As anyone who has ever straightened their hair knows, water is the enemy. Hair painstakingly straightened by heat will bounce back into curls the minute it touches water. Why? Because hair has shape memory. Its material properties allow it to change shape in response to certain stimuli and return to its original shape in response to others. What if other materials, especially textiles, had this type of shape memory? Imagine a t-shirt with cooling vents that opened when exposed to moisture and closed when dry, or one-size-fits-all clothing that stretches or shrinks to a person's measurements.
Now, researchers at the Harvard John A. Paulson School of Engineering and Applied Sciences (SEAS) have developed a biocompatible material that can be 3D-printed into any shape and pre-programmed with reversible shape memory. The material is made using keratin, a fibrous protein found in hair, nails and shells. The researchers extracted the keratin from leftover Agora wool used in textile manufacturing. For further information see the IDTechEx report on E-textiles and Smart Clothing 2020-2030: Technologies, Markets and Players.
The research could help the broader effort of reducing waste in the fashion industry, one of the biggest polluters on the planet. Already, designers such as Stella McCartney are reimagining how the industry uses materials, including wool.
"With this project, we have shown that not only can we recycle wool but we can build things out of the recycled wool that have never been imagined before," said Kit Parker, the Tarr Family Professor of Bioengineering and Applied Physics at SEAS and senior author of the paper. "The implications for the sustainability of natural resources are clear. With recycled keratin protein, we can do just as much, or more, than what has been done by shearing animals to date and, in doing so, reduce the environmental impact of the textile and fashion industry."
The key to keratin's shape-changing abilities is its hierarchical structure, said Luca Cera, a postdoctoral fellow at SEAS and first author of the paper. A single chain of keratin is arranged into a spring-like structure known as alpha-helix. Two of these chains twist together to form a structure known as a coiled coil. Many of these coiled coils are assembled into protofilaments and eventually large fibers.
"The organization of the alpha helix and the connective chemical bonds give the material both strength and shape memory," said Cera.
When a fiber is stretched or exposed to a particular stimulus, the spring-like structures uncoil, and the bonds realign to form stable beta-sheets. The fiber remains in that position until it is triggered to coil back into its original shape. To demonstrate this process, the researchers 3D-printed keratin sheets in a variety of shapes. They programmed the material's permanent shape — the shape it will always return to when triggered — using a solution of hydrogen peroxide and monosodium phosphate. Once the memory was set, the sheet could be re-programmed and molded into new shapes.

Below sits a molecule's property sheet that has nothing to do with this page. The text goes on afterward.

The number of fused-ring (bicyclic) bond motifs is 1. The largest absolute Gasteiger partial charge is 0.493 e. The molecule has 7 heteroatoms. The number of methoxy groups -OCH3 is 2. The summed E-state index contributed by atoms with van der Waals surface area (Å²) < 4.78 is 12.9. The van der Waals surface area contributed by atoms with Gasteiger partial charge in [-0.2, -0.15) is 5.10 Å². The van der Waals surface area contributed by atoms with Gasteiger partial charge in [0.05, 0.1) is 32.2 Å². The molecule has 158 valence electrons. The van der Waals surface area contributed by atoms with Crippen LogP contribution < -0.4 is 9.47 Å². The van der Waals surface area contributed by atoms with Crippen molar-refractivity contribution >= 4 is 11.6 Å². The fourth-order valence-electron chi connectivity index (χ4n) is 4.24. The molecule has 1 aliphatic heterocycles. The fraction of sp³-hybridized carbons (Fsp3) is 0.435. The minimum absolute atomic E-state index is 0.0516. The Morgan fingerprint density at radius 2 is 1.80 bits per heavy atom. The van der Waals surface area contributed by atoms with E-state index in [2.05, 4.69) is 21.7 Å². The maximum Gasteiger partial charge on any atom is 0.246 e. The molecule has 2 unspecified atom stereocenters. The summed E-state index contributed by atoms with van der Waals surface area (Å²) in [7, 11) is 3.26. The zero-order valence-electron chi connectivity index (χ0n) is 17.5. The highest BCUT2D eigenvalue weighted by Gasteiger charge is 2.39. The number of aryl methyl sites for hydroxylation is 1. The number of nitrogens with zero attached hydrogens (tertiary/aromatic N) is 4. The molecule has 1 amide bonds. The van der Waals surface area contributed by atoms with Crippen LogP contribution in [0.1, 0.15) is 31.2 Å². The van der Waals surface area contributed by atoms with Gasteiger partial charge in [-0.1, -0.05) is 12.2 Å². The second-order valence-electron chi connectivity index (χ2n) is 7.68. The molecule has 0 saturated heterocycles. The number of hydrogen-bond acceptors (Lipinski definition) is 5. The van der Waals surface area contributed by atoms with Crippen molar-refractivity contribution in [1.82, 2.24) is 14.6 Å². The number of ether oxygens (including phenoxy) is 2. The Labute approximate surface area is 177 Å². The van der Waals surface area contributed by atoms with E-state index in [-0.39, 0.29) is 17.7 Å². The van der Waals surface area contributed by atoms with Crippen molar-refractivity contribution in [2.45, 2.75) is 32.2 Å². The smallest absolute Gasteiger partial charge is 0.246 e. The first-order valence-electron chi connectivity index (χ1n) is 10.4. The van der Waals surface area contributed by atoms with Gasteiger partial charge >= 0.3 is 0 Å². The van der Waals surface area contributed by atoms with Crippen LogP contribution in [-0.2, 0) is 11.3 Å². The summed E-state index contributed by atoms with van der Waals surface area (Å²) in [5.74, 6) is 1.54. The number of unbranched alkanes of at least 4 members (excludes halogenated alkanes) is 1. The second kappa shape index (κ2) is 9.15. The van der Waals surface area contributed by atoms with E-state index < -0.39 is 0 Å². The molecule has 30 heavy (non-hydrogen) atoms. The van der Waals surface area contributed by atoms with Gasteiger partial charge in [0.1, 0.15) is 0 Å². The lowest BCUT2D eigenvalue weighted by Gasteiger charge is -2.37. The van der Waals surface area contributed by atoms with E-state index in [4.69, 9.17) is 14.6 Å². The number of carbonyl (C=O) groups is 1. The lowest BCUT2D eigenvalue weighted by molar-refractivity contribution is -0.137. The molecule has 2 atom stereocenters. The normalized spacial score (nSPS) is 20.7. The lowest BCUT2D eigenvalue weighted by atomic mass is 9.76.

For example, one keratin sheet was folded into a complex origami star as its permanent shape. Once the memory was set, the researchers dunked the star in water, where it unfolded and became malleable. From there, they rolled the sheet into a tight tube. Once dry, the sheet was locked in as a fully stable and functional tube. To reverse the process, they put the tube back into water, where it unrolled and folded back into an origami star.
"This two-step process of 3D printing the material and then setting its permanent shapes allows for the fabrication of really complex shapes with structural features down to the micron level," said Cera. "This makes the material suitable for a vast range of applications from textile to tissue engineering."
"Whether you are using fibers like this to make brassieres whose cup size and shape can be customized every day, or you are trying to make actuating textiles for medical therapeutics, the possibilities of Luca's work are broad and exciting," said Parker. "We are continuing to reimagine textiles by using biological molecules as engineering substrates like they have never been used before."
Source and top image: Harvard John A Paulson School of Engineering and Applied Sciences